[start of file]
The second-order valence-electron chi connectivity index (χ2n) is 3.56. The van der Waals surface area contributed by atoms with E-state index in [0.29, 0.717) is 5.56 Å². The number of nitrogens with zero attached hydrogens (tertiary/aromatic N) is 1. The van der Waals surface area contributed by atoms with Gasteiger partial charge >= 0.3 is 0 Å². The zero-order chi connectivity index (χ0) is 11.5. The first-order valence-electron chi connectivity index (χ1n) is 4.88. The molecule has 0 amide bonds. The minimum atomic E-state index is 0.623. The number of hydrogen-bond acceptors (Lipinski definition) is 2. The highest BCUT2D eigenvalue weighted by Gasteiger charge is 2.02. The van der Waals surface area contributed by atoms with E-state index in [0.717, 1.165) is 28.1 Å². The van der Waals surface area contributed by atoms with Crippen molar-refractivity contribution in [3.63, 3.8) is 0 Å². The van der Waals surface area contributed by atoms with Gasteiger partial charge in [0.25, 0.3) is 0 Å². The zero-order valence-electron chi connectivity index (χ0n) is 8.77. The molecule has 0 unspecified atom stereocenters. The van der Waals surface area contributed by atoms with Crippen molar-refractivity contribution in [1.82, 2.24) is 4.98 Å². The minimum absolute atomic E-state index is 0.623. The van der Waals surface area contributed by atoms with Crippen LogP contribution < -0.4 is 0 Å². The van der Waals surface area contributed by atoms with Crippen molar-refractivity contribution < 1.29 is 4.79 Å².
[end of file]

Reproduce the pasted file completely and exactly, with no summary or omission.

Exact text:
The second-order valence-electron chi connectivity index (χ2n) is 3.56. The van der Waals surface area contributed by atoms with E-state index in [0.29, 0.717) is 5.56 Å². The number of nitrogens with zero attached hydrogens (tertiary/aromatic N) is 1. The van der Waals surface area contributed by atoms with Gasteiger partial charge >= 0.3 is 0 Å². The zero-order chi connectivity index (χ0) is 11.5. The first-order valence-electron chi connectivity index (χ1n) is 4.88. The molecule has 0 amide bonds. The minimum atomic E-state index is 0.623. The number of hydrogen-bond acceptors (Lipinski definition) is 2. The highest BCUT2D eigenvalue weighted by Gasteiger charge is 2.02. The van der Waals surface area contributed by atoms with E-state index in [0.717, 1.165) is 28.1 Å². The van der Waals surface area contributed by atoms with Crippen molar-refractivity contribution in [3.63, 3.8) is 0 Å². The van der Waals surface area contributed by atoms with Gasteiger partial charge in [0.25, 0.3) is 0 Å². The zero-order valence-electron chi connectivity index (χ0n) is 8.77. The molecule has 0 unspecified atom stereocenters. The van der Waals surface area contributed by atoms with Crippen molar-refractivity contribution in [1.82, 2.24) is 4.98 Å². The minimum absolute atomic E-state index is 0.623. The van der Waals surface area contributed by atoms with Crippen LogP contribution < -0.4 is 0 Å². The van der Waals surface area contributed by atoms with Crippen molar-refractivity contribution < 1.29 is 4.79 Å².